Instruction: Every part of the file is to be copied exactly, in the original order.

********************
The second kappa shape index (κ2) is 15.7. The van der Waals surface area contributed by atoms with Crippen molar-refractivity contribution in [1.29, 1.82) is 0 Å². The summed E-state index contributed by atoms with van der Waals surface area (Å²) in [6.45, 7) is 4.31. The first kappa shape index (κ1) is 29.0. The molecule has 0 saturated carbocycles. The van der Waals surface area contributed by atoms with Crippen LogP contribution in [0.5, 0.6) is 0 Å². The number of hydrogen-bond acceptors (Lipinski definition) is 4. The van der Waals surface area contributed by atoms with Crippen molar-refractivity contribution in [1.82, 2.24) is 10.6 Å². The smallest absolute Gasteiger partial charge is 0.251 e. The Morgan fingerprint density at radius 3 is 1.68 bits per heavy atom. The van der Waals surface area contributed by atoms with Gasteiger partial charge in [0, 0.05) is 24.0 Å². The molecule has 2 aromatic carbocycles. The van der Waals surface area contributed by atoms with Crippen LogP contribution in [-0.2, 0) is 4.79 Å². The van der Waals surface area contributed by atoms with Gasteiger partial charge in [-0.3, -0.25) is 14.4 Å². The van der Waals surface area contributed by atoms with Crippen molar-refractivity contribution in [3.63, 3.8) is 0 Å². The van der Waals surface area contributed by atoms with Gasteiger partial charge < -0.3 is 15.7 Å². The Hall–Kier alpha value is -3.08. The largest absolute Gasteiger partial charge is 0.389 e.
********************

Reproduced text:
The second kappa shape index (κ2) is 15.7. The van der Waals surface area contributed by atoms with Crippen molar-refractivity contribution in [1.29, 1.82) is 0 Å². The summed E-state index contributed by atoms with van der Waals surface area (Å²) in [6.45, 7) is 4.31. The first kappa shape index (κ1) is 29.0. The molecule has 0 saturated carbocycles. The van der Waals surface area contributed by atoms with Crippen LogP contribution in [0.5, 0.6) is 0 Å². The number of hydrogen-bond acceptors (Lipinski definition) is 4. The van der Waals surface area contributed by atoms with Crippen molar-refractivity contribution in [1.82, 2.24) is 10.6 Å². The smallest absolute Gasteiger partial charge is 0.251 e. The Morgan fingerprint density at radius 3 is 1.68 bits per heavy atom. The van der Waals surface area contributed by atoms with Gasteiger partial charge in [0, 0.05) is 24.0 Å². The molecule has 2 aromatic carbocycles. The van der Waals surface area contributed by atoms with Crippen LogP contribution in [-0.2, 0) is 4.79 Å². The van der Waals surface area contributed by atoms with Gasteiger partial charge in [-0.3, -0.25) is 14.4 Å². The van der Waals surface area contributed by atoms with Crippen molar-refractivity contribution in [3.63, 3.8) is 0 Å². The van der Waals surface area contributed by atoms with Gasteiger partial charge < -0.3 is 15.7 Å². The Hall–Kier alpha value is -3.08. The largest absolute Gasteiger partial charge is 0.389 e.